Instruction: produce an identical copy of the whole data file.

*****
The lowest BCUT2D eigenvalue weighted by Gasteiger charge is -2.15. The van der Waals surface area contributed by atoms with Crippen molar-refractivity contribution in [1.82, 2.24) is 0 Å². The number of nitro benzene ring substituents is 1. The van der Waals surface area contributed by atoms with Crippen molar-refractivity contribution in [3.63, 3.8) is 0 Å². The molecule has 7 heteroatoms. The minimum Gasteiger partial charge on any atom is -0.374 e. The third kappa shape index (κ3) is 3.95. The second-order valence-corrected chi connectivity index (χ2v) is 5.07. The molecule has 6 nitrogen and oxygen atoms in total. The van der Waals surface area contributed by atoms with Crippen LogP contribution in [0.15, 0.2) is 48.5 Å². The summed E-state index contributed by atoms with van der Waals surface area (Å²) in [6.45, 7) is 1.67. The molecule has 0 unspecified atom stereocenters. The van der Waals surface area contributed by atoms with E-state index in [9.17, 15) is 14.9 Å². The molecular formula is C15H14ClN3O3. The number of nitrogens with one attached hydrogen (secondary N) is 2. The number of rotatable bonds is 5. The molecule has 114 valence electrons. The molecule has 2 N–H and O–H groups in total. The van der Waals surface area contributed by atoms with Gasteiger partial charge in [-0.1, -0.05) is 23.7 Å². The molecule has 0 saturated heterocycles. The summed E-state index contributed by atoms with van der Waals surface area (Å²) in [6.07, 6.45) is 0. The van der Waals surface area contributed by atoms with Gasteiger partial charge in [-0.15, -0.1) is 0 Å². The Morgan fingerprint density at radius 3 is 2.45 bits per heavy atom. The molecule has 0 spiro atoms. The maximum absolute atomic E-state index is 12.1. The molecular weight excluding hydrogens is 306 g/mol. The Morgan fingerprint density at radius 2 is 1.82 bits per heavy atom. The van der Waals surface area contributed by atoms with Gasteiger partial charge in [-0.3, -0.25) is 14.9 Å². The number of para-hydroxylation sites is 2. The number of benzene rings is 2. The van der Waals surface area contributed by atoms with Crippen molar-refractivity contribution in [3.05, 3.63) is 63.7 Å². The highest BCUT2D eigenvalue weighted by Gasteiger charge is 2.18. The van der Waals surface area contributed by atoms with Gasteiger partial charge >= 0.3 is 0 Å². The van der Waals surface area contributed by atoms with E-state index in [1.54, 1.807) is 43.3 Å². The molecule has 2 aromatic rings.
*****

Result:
The lowest BCUT2D eigenvalue weighted by Gasteiger charge is -2.15. The van der Waals surface area contributed by atoms with Crippen molar-refractivity contribution in [1.82, 2.24) is 0 Å². The number of nitro benzene ring substituents is 1. The van der Waals surface area contributed by atoms with Crippen molar-refractivity contribution in [3.63, 3.8) is 0 Å². The molecule has 7 heteroatoms. The minimum Gasteiger partial charge on any atom is -0.374 e. The third kappa shape index (κ3) is 3.95. The second-order valence-corrected chi connectivity index (χ2v) is 5.07. The molecule has 6 nitrogen and oxygen atoms in total. The van der Waals surface area contributed by atoms with Crippen LogP contribution in [0.15, 0.2) is 48.5 Å². The summed E-state index contributed by atoms with van der Waals surface area (Å²) in [6.45, 7) is 1.67. The molecule has 0 unspecified atom stereocenters. The van der Waals surface area contributed by atoms with E-state index in [9.17, 15) is 14.9 Å². The molecular formula is C15H14ClN3O3. The number of nitrogens with one attached hydrogen (secondary N) is 2. The number of rotatable bonds is 5. The molecule has 114 valence electrons. The molecule has 2 N–H and O–H groups in total. The van der Waals surface area contributed by atoms with Gasteiger partial charge in [-0.1, -0.05) is 23.7 Å². The molecule has 0 saturated heterocycles. The summed E-state index contributed by atoms with van der Waals surface area (Å²) in [6.07, 6.45) is 0. The van der Waals surface area contributed by atoms with Gasteiger partial charge in [-0.15, -0.1) is 0 Å². The Morgan fingerprint density at radius 3 is 2.45 bits per heavy atom. The molecule has 0 spiro atoms. The maximum absolute atomic E-state index is 12.1. The molecular weight excluding hydrogens is 306 g/mol. The Morgan fingerprint density at radius 2 is 1.82 bits per heavy atom. The van der Waals surface area contributed by atoms with Gasteiger partial charge in [-0.3, -0.25) is 14.9 Å². The number of para-hydroxylation sites is 2. The number of benzene rings is 2. The van der Waals surface area contributed by atoms with Crippen molar-refractivity contribution in [3.05, 3.63) is 63.7 Å². The highest BCUT2D eigenvalue weighted by Gasteiger charge is 2.18. The van der Waals surface area contributed by atoms with Gasteiger partial charge >= 0.3 is 0 Å². The van der Waals surface area contributed by atoms with E-state index in [1.54, 1.807) is 43.3 Å². The molecule has 2 aromatic rings.